MARQUETTE - A crowd of area residents packed into Northern Michigan University's Bottum University Center Wednesday evening to hear a Theravadan Buddhist monk offer his views on life, death and everything in-between.
His Holiness Gayuna Cealo made his second visit to Marquette, having spoken to a group in the Women's Federated Clubhouse in 2010.
The event was sponsored by the Foundation for Global Harmony.
His Holiness Gayuna Cealo, a Theravadan Buddhist monk from Myanmar, is shown during a 2010 visit to Marquett. Cealo returned for a second visit Wednesday and met with a large crowd of area residents at Northern Michigan University. (Journal file photo)
"It's cold here, isn't it?" he said, eliciting a laugh from the crowd gathered inside the Michigan Room.
Cards were placed on the chairs in the room for people to write a question for Cealo and place it in a basket near his chair.
Cealo was aided by his translator Amica, who helped bridge the language barrier between Cealo and the people looking for answers on topics varying from the slippery slope of consumerism to how to learn to love yourself.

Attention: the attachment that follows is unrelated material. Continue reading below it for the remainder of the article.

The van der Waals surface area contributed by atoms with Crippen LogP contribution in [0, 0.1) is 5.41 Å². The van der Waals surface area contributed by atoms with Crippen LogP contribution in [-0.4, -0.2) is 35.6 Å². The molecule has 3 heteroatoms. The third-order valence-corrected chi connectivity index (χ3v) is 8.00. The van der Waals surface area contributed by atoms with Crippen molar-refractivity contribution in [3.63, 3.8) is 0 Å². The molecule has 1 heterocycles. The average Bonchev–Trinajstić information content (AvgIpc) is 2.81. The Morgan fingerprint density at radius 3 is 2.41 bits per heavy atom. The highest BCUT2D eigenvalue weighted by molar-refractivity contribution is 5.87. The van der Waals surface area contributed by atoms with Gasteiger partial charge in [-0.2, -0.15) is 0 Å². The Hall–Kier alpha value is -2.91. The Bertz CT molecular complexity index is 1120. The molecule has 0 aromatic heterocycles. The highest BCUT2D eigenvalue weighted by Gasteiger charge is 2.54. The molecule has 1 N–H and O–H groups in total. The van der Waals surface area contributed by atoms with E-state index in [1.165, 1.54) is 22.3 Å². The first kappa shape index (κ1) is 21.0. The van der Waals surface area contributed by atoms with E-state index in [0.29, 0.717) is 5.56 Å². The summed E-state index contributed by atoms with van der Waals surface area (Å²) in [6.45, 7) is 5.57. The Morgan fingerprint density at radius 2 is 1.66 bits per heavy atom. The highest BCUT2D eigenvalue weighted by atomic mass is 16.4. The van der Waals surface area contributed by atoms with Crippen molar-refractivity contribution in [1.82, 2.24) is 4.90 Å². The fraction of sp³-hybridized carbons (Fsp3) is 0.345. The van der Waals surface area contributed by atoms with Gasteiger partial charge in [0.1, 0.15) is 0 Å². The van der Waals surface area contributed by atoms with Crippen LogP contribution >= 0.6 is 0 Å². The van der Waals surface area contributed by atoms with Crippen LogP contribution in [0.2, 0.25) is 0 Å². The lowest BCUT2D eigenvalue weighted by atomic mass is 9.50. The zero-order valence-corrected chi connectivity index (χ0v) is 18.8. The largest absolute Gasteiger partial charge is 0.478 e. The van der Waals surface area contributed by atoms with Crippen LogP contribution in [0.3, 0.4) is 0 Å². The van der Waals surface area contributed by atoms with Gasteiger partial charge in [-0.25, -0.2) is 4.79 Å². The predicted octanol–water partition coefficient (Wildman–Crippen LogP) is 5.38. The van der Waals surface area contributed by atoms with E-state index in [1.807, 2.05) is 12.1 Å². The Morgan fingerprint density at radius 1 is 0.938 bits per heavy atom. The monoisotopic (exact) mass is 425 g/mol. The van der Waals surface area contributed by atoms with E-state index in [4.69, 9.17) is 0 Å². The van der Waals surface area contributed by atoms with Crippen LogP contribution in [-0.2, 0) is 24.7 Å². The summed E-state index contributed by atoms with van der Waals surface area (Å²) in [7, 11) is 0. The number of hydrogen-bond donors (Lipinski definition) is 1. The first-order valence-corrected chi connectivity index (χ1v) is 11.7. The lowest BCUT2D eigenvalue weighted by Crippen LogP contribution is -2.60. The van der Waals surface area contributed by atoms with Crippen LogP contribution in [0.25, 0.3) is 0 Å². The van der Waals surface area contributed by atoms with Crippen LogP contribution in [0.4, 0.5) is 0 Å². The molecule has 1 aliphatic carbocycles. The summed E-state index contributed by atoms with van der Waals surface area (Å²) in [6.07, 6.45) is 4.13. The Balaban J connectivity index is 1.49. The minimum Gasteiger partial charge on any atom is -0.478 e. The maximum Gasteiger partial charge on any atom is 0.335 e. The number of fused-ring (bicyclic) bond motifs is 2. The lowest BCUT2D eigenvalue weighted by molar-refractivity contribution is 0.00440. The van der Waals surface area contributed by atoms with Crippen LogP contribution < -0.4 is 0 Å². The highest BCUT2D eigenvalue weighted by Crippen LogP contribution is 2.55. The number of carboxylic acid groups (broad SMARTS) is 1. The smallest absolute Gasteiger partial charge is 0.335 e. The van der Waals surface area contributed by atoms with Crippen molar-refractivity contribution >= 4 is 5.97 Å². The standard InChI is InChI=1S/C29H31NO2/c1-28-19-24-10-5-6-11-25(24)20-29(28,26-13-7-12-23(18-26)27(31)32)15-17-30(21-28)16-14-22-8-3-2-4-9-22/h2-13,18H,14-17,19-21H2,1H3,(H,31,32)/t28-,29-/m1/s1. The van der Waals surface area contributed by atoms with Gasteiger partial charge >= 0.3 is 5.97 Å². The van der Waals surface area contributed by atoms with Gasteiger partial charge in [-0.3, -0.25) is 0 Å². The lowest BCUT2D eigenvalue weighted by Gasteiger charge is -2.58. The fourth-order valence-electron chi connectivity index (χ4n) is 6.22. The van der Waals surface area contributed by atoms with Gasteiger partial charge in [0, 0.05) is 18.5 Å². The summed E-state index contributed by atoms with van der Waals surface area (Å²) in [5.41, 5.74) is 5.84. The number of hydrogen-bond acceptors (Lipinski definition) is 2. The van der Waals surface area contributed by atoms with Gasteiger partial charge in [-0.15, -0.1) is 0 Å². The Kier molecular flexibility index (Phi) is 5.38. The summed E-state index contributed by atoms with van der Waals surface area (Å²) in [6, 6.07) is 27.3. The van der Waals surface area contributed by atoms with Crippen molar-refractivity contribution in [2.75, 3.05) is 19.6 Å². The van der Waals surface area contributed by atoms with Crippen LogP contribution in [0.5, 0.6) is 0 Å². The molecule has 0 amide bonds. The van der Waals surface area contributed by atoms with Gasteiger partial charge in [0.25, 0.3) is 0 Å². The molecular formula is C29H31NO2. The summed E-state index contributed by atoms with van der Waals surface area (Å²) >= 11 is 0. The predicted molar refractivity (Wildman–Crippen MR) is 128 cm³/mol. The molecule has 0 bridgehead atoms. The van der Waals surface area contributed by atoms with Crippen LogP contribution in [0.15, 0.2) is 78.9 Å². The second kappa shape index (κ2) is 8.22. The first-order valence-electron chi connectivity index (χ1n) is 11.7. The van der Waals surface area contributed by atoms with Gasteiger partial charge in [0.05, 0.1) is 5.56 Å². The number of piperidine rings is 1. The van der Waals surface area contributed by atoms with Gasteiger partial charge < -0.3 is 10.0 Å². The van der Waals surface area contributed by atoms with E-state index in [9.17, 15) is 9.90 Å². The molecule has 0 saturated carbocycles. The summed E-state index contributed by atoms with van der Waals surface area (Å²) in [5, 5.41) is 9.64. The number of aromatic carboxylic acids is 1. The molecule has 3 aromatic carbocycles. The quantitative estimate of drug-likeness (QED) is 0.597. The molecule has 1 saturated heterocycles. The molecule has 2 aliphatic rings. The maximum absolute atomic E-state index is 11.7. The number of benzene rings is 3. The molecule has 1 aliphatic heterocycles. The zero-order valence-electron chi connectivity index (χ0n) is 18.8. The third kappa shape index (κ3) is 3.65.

"No is higher or lower. Everyone is perfect, perfect to be here, but somehow, people still like to compare, one to another," Cealo said. "You should have your own color. If you're red, become more red. If you're pink, become more pink. Then, when we have all the colors together, we become beautiful."
Though many of the topics were serious in Cealo, dressed in a simple red robe and sitting cross-legged on a chair in front of the crowd, managed to find ways to lighten the mood.
When asked about death and reincarnation, Cealo said: "Why don't you think about it when you die?
"You are here and now with your body and your life. Think about your life."
Other questions focused on how to help the Earth, how to know when you are making a difference, how to recognize real love, how to deal with grief and loss and what the goal of meditation should be, among others.
Though the questions varied quite a bit, one overall theme seemed to keep reappearing in Cealo's answers: the need for love in all its forms.
"Everything starts from loving yourself. If you truly work on that, your God will find you and help you," Cealo said. "Real love is not to be loved. True love is giving love to others. This is true love. Although all of you here hate me, I can love all of you. ... Love is not give and take. My love is one way."
Kenneth Paulin, a local ordained Theravadan Buddhist and an organizer of the event, said it was exciting to have Cealo back for a second time in Marquette.
"The reason he's back, the response he received was so overwhelming," Paulin said. "We had to have 125, 150 people. It was really quite gratifying tonight. We all resonate with something a little bit different."
Jackie Stark can be reached at 906-228-2500, ext. 242.